3. Require respect within the family and promote pride in your child’s gender identity: Always promote that family members and friends use preferred name and pronouns for your child. Celebrate your child’s identity and encourage others to do so.

4. Advocate: Transgender and gender expansive youth have a number of different challenges that they face on a day to day basis. For example, these children and teens might not know how to talk to their school about their preferred name and pronouns, what restroom to use, or how to correct someone who is misgendering them. Parents can play a huge role in helping advocate for their child by talking to the school administration or becoming more involved within the transgender community. Learn as much as you can through reading and take part in advocacy groups.

5. Find support for you: It is normal for parents to have their own emotional processes around their child coming out as transgender or gender expansive. It is important for parents to find their own support if they feel as though they are struggling with their own reactions. Parents can join support groups aimed towards parents or confide in friends and family.

NYULMC-2011_2CP_RGB_300dpiFrom the Real Experts at NYU Langone Medical Center:

Samantha Busa, PsyD, is a licensed psychologist and clinical assistant professor in the Department of Child and Adolescent Psychiatry at NYU Langone Health. She sees patients for evaluations, individual therapy, and group therapy as part of the Gender & Sexuality Service  at the Child Study Center, part of Hassenfeld Children’s Hospital at NYU Langone. She also conducts individual and group therapy for anxiety disorders, mood disorders, tics and Tourette disorder, trichotillomania and body-focused repetitive behaviors, and school refusal using cognitive behavioral therapy (CBT), dialectical behavioral therapy, and habit reversal training.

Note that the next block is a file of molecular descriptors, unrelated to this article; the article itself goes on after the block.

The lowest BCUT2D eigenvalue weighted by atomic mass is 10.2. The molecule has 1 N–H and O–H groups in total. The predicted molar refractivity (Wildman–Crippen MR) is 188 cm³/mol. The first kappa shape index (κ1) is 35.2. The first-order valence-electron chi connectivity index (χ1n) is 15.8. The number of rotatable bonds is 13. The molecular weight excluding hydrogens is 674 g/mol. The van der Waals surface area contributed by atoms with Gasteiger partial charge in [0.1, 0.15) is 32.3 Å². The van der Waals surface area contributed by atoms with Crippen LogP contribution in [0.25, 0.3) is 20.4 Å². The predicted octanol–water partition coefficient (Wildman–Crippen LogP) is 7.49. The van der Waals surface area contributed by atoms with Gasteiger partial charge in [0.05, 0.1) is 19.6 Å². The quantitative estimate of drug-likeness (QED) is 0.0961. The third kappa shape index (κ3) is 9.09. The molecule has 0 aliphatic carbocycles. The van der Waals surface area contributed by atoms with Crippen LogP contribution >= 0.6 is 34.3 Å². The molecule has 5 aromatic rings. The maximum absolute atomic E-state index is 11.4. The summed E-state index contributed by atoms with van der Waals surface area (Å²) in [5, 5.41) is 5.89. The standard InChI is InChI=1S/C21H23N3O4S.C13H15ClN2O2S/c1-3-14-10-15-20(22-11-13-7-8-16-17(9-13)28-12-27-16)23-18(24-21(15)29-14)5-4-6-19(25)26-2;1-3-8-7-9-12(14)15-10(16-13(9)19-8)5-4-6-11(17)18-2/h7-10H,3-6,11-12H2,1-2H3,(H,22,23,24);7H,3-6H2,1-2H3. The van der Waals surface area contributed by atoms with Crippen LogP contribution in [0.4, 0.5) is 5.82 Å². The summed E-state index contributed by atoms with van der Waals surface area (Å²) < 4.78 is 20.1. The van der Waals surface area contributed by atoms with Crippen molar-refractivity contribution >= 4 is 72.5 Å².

Top Flu Facts to Keep Your Child Healthy This Winter

faverAs a pediatrician in a busy New York City practice, I have been asked lot of questions from concerned parents about how bad this year’s flu season has been. Here are answers to some of the most frequently asked questions I’ve been asked this flu season.

Why should I bother with the vaccine if it’s not effective?
While there have been a lot of headlines about how this year’s vaccine is not that effective, it is still a good idea to get vaccinated—while the vaccine is certainly not 100% effective, we still recommend parents vaccinate their children (and get the vaccine themselves!).  The latest midseason estimates by the CDC show that the vaccine is about 36% effective overall (25% effective against influenza A H3N2 virus strain – which is the most commonly circulating and virulent strain this season so far, 67% effective against influenza A H1N1, and 42% effective against influenza B virus strains). Among children aged 6 months to 8 years, the flu vaccine reduces the risk of seeking medical attention because of the flu by more than half – about 59%! Even if your child contracts the influenza virus after having received the flu vaccine, the severity of your child’s illness will likely be decreased. Additionally, the side effects of the vaccine are very minimal and significant adverse events are exceedingly rare, so the benefits of getting vaccinated far outweigh the risks.